MSU Athletic Gender Equity Report

This information is from Missouri State University’s 2018 Equity in Athletics Disclosure Act.

Missouri State releases a report annually to the federal government about equity in the athletic department at the university.

The most recent report on athletics in the 2017-18 school year came out recently.

The Equity in Athletics Disclosure Act report is a requirement for every college and university that receives federal aid in any way.

The report gives data on the number of male and female athletes, the number of male and female coaches, expenses for each sport and other categories.

The report is required by the US Department of Education for every college or university receiving federal funding.

The Department of Education’s website says the reports are used to report to Congress on equity in college athletics. 

Coaching

An initial look at the report shows there are over twice the amount of male coaches than female coaches, 34 men to 15 women.

This is more about the amount of coaches allowed per sport than anything else, said senior associate director of athletics at Missouri State Casey Hunt. 

“The NCAA limits the staff members you can have for each particular sport,” Hunt said. “It may appear that we have more on the male side, but it’s just because of NCAA limits.”

Hunt said that football having ten coaches increases the number of male coaches at MSU.

According to NCAA bylaws, the maximum amount of coaches a non-football team can have is four. 

Of the 15 female coaches at MSU, only swimming and diving assistant coach Chelsea Dirks-Ham has direct coaching duties with male athletes.

She and head coach Dave Collins have coached male athletes to numerous appearances at the NCAA championships in recent years, including two in 2018-19.

They also coach the women’s team, who has won three consecutive Missouri Valley championships.

According to Dirks-Ham, coaching both male and female teams in tandem presents unique challenges.

“At meets, there are times where one gender is having a really great meet and the other gender might be struggling. You have to manage your emotions,” Dirks-Ham said. “Basically, the women will swim an event, then the men will swim right after them. In those settings, it’s kind of hard to not have rash emotions on each end of the spectrum.

“It happens very rarely, but it’s one of the bigger challenges.”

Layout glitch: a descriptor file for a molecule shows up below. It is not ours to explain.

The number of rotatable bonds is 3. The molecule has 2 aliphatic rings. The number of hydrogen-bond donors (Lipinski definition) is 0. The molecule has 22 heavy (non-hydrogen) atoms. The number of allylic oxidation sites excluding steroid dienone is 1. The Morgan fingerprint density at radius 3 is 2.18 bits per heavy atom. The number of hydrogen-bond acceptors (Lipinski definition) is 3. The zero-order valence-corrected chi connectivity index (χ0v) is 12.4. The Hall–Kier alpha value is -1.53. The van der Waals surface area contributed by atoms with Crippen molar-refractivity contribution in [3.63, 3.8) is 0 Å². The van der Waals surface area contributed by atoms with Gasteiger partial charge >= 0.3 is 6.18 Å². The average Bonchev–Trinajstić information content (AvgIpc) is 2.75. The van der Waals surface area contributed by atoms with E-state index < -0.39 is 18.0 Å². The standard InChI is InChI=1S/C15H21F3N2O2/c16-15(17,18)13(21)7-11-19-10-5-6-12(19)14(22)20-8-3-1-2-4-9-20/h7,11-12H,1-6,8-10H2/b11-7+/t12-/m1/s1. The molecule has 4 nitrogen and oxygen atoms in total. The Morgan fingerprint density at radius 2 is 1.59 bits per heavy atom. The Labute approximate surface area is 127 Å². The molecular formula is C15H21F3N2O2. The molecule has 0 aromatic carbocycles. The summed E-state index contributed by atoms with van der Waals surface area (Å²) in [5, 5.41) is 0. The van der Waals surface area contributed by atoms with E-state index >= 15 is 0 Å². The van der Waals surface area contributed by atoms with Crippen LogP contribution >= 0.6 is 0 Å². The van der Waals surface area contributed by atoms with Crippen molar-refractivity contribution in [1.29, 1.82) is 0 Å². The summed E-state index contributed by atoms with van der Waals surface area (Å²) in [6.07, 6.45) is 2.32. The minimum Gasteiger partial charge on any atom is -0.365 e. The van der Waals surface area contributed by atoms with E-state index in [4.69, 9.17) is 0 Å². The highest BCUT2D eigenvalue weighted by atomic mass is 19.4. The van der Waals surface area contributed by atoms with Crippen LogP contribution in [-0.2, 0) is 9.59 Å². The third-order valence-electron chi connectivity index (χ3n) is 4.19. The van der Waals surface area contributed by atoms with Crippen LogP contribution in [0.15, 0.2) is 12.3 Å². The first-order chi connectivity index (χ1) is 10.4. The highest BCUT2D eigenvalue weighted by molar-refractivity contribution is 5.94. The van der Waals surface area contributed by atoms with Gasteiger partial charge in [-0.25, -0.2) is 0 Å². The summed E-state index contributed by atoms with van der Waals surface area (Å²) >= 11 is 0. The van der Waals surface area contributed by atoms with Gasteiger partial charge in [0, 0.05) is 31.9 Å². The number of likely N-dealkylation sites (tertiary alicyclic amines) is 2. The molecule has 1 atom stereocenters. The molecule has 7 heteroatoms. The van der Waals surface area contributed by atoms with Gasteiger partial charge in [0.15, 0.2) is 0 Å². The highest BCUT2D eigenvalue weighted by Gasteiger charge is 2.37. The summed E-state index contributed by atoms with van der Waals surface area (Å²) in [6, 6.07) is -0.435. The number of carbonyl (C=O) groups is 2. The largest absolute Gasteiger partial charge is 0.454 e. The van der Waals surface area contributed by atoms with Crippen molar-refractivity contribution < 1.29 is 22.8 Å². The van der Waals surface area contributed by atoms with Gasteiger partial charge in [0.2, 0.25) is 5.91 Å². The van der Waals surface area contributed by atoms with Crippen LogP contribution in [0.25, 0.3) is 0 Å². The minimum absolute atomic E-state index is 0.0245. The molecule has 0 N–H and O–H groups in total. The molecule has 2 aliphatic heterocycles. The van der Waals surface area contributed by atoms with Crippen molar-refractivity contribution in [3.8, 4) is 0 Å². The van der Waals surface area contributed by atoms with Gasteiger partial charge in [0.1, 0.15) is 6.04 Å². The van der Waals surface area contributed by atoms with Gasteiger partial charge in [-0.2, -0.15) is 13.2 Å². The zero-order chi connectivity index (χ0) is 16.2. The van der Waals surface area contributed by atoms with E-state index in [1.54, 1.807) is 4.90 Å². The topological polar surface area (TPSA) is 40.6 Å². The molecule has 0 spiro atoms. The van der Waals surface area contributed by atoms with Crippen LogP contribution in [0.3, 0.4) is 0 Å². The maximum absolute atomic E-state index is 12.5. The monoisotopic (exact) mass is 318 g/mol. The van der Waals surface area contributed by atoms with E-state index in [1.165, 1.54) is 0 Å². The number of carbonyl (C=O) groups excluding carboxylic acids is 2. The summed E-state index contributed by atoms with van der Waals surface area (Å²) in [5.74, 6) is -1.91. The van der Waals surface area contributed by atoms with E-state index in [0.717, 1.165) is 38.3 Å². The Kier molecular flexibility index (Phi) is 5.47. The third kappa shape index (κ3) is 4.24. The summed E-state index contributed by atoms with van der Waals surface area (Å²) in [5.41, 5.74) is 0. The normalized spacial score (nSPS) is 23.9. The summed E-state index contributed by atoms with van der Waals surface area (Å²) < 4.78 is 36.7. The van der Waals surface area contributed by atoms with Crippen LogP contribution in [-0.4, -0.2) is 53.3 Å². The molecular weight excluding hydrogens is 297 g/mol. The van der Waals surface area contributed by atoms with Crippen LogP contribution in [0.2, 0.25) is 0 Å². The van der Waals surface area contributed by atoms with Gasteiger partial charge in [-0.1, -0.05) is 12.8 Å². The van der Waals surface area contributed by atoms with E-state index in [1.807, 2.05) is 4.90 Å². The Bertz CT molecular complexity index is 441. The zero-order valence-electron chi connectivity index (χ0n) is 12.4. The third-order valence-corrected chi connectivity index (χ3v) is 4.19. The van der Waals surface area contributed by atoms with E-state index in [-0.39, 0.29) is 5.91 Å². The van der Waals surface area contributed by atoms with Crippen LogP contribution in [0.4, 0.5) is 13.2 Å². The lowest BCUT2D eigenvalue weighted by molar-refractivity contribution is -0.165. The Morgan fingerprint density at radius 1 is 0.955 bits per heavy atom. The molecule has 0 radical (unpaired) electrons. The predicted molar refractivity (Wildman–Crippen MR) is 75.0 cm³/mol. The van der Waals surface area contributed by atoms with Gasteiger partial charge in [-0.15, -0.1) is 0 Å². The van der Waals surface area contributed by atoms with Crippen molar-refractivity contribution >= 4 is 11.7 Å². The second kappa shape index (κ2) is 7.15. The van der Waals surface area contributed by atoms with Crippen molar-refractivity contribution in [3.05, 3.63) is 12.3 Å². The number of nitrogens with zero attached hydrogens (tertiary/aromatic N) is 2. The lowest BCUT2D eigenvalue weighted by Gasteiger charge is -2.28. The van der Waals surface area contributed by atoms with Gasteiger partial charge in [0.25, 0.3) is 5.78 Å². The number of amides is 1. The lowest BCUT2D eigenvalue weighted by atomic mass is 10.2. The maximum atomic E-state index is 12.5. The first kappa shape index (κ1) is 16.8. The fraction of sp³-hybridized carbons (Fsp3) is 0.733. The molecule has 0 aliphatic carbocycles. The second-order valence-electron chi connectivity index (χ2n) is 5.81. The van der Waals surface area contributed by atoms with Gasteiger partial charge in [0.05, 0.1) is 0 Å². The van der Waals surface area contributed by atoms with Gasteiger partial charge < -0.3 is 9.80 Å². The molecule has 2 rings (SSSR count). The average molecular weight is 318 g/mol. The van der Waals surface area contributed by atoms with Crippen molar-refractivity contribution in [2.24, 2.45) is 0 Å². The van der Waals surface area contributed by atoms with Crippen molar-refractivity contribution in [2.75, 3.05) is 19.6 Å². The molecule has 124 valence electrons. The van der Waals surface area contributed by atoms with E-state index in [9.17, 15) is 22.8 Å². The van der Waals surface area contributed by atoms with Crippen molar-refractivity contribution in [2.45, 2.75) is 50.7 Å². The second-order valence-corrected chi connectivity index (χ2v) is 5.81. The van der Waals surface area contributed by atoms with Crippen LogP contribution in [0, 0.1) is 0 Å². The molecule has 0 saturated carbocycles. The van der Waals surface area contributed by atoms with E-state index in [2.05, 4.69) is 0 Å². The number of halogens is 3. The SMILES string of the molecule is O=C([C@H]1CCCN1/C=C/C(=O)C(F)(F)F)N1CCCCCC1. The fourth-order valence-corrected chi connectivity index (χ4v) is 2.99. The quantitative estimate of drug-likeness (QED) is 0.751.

Missouri State’s swimming and diving team has 24 male athletes and 32 female athletes, who not only share the same coaches but also some practices.

Dirks-Ham said the athletes are split up to begin the season.

After a couple weeks into practice, they are put into groups based on what events they will compete in. Friday and Saturday practices are split up again.

“We think it’s a good blend. It’s nice because it just expands their network of teammates and friends,” Dirks-Ham said. “Their support system is quite large with that combination.”

Coaching both male and female athletes allows more opportunities for Dirks-Ham to do her favorite part of coaching: getting to know her athletes.

“Swimming as a sport, there’s always a very strong coach-to-athlete relationship,” Dirks-Ham said. “I really enjoy getting to know them and getting to learn what they want to do with their life.”

Expenses

The report also lists the total expenses for each athletic program at MSU. The highest spending program was football, with slightly over $3.5 million in expenses.

That was followed by men’s basketball with a little more than $3 million in expenses. Hunt said basketball expenses were a little higher than normal because contractual buy-outs for former head coach Paul Lusk and his staff were still on the books.

Women’s basketball and baseball were the only other programs to have expenses over $1 million. In terms of athletic aid  like scholarships, grants and any other sort of athletic assistance, male athletes received almost $2.4 million and female athletes received over $2.1 million.

EADA reports are due every year by Oct. 15. The report on the 2018-19 school year will be released by MSU sometime in 2020.